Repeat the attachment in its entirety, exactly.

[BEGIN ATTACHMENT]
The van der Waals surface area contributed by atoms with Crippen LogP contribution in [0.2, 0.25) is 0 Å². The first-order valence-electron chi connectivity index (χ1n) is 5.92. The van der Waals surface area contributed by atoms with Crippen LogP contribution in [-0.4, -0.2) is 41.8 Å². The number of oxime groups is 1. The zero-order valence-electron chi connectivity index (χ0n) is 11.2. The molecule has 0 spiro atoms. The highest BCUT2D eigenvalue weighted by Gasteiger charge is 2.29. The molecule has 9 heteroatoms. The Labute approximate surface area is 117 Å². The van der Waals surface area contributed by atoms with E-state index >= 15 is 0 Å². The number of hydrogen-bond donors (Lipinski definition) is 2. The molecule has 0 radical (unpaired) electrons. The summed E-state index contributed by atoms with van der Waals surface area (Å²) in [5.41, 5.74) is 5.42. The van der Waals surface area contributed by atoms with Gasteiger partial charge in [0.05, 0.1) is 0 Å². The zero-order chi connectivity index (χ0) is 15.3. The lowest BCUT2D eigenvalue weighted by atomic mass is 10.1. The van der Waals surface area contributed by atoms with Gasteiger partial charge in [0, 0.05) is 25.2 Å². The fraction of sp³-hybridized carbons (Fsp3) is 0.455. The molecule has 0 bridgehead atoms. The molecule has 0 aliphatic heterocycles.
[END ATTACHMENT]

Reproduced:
The van der Waals surface area contributed by atoms with Crippen LogP contribution in [0.2, 0.25) is 0 Å². The first-order valence-electron chi connectivity index (χ1n) is 5.92. The van der Waals surface area contributed by atoms with Crippen LogP contribution in [-0.4, -0.2) is 41.8 Å². The number of oxime groups is 1. The zero-order valence-electron chi connectivity index (χ0n) is 11.2. The molecule has 0 spiro atoms. The highest BCUT2D eigenvalue weighted by Gasteiger charge is 2.29. The molecule has 9 heteroatoms. The Labute approximate surface area is 117 Å². The van der Waals surface area contributed by atoms with E-state index >= 15 is 0 Å². The number of hydrogen-bond donors (Lipinski definition) is 2. The molecule has 0 radical (unpaired) electrons. The summed E-state index contributed by atoms with van der Waals surface area (Å²) in [5.41, 5.74) is 5.42. The van der Waals surface area contributed by atoms with Gasteiger partial charge in [0.05, 0.1) is 0 Å². The zero-order chi connectivity index (χ0) is 15.3. The lowest BCUT2D eigenvalue weighted by atomic mass is 10.1. The van der Waals surface area contributed by atoms with Gasteiger partial charge in [0, 0.05) is 25.2 Å². The fraction of sp³-hybridized carbons (Fsp3) is 0.455. The molecule has 0 bridgehead atoms. The molecule has 0 aliphatic heterocycles.